We had a good development season at ABC. They have some strong returning shows. Desperate Housewives, in particular, is going to be in better shape than it was last year. So that's another factor.

At the parks, we've talked a lot about the impact of the 50th, but in general, the parks have some momentum, primarily because they've got great product. What we have introduced into the marketplace in the last couple of years has been very strong and this “Year of a Million Dreams” has gotten great response on the Internet.

Lastly, consumer products. While we are investment spending on the video game side and to strengthen our overall licensing efforts, they have some great opportunities, as I said at the beginning, with “Cars” and “Pirates” and licensing in general. So I think that's what you have to think about when you think about Disney for '07.

Operator

Our next question comes from William Drewry - Credit Suisse.

William Drewry - Credit Suisse

Thanks, a couple questions. Just on that last scene there in terms of '07, I think that in spite of fantastic earnings from you all, the market for investor worry is focused as much as anything on theme parks. I guess the thought being that you have really tough comps next year. Bob or Tom, could you just expand a little bit more on that? How much leverage in the model is there as we go into next year in terms of pricing leverage if attendance is flat, as you talked about for the fourth quarter? Do you need attendance growth to really drive a good bottom line there, or will flat attendance be good enough in terms of being able to drive better pricing from rooms and food and beverage?

Bob, just wondering as you grow out your Internet business and you look at how you get there, do you all ever think about or consider a big Internet partner, a Yahoo! or a Google to really get on one of these horses to ride in terms of building out the traffic that you can drive through these concept sites? Thanks.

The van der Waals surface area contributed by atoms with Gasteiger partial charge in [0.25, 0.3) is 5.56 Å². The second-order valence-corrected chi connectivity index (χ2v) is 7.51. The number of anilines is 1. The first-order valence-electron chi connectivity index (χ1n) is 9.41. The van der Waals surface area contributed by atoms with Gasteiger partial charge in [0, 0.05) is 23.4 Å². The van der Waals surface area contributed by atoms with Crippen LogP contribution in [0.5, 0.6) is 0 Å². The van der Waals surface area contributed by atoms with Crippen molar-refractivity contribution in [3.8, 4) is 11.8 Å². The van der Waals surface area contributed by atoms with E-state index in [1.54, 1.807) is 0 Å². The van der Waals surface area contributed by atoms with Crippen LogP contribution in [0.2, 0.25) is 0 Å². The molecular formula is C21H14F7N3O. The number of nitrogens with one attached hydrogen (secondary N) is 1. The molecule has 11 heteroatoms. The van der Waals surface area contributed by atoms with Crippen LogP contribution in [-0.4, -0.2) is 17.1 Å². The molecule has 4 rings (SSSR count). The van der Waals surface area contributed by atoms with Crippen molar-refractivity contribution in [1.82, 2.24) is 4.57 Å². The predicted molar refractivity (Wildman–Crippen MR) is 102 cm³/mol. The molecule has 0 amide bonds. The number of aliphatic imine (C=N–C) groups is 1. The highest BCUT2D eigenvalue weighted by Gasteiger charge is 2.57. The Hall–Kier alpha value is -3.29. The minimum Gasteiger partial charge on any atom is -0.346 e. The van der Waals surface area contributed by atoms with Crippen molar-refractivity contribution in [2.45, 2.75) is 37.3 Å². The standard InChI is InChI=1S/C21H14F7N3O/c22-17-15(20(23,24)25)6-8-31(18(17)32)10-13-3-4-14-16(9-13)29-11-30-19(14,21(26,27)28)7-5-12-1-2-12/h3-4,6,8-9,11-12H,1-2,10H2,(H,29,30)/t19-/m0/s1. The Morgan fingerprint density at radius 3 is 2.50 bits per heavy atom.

Tom Staggs

Just a couple of thoughts on Parks first. The Parks model is, as I think you were pointing out, a model that has a fair amount of leverage. Incremental attendees flow a fair amount of profitability to the bottom line. Having said that, I think one of the most important factors that we will be looking at next year will be consumer confidence, consumer spending in the economy. I don’t want to make predictions about that. You all can do that.

To the extent that those factors cooperate, we really like the way the Theme Parks are positioned overall. They are a unique experience, they stand alone in terms of a Theme Park brand in the mind of the consumer. As I said, I think we are really quite well-positioned.

I think that what we do on pricing, what we do on packaging, what we do on marketing, will be impacted by what we see in the economy. But in my mind, that is -- and I don't fault anyone for it -- a relatively short-term focus. We think the Theme Parks are extremely well-positioned with a great competitive advantage out into the future. When I think of the Theme Parks out three, five, seven, ten years, we continue to see a business that we think will generate significant free cash flow for the Company, attractive growth opportunities, to the extent we see a growing economy, and a business that we can sustain that competitive edge and earn great returns. So I guess that would be the most I would say on the Theme Parks.

We like the marketing program, promotion that they're getting underway in October. I think that it resonates very well with consumers and Wishes and Dreams are central to help people think about our Theme Parks and we're hopeful that call to action really works with people.

Bob Iger

One other point on that, Bill, before I answer the second part of your question. When we raise prices, particularly for the single day ticket, it tends to get a fair amount of attention, as the price increase that we just announced at Walt Disney World did. In reality, a relatively small percentage of the people who go to Walt Disney World buy a single-day ticket.

What we're really trying to do is really trying to guide behavior into a more multi-day ticket approach and multi-day stay. So you can now buy multi-day access to Walt Disney World whether you're a local resident or a non-local resident, for somewhere in the neighborhood of $30 to $40 a day. Magic Your Way really accomplished a lot of this, is we're trying to extend length of stay, attract more people to stay longer, than obviously for the single day and it's been relatively successful. That is really what our focus is, rather than simple price increases.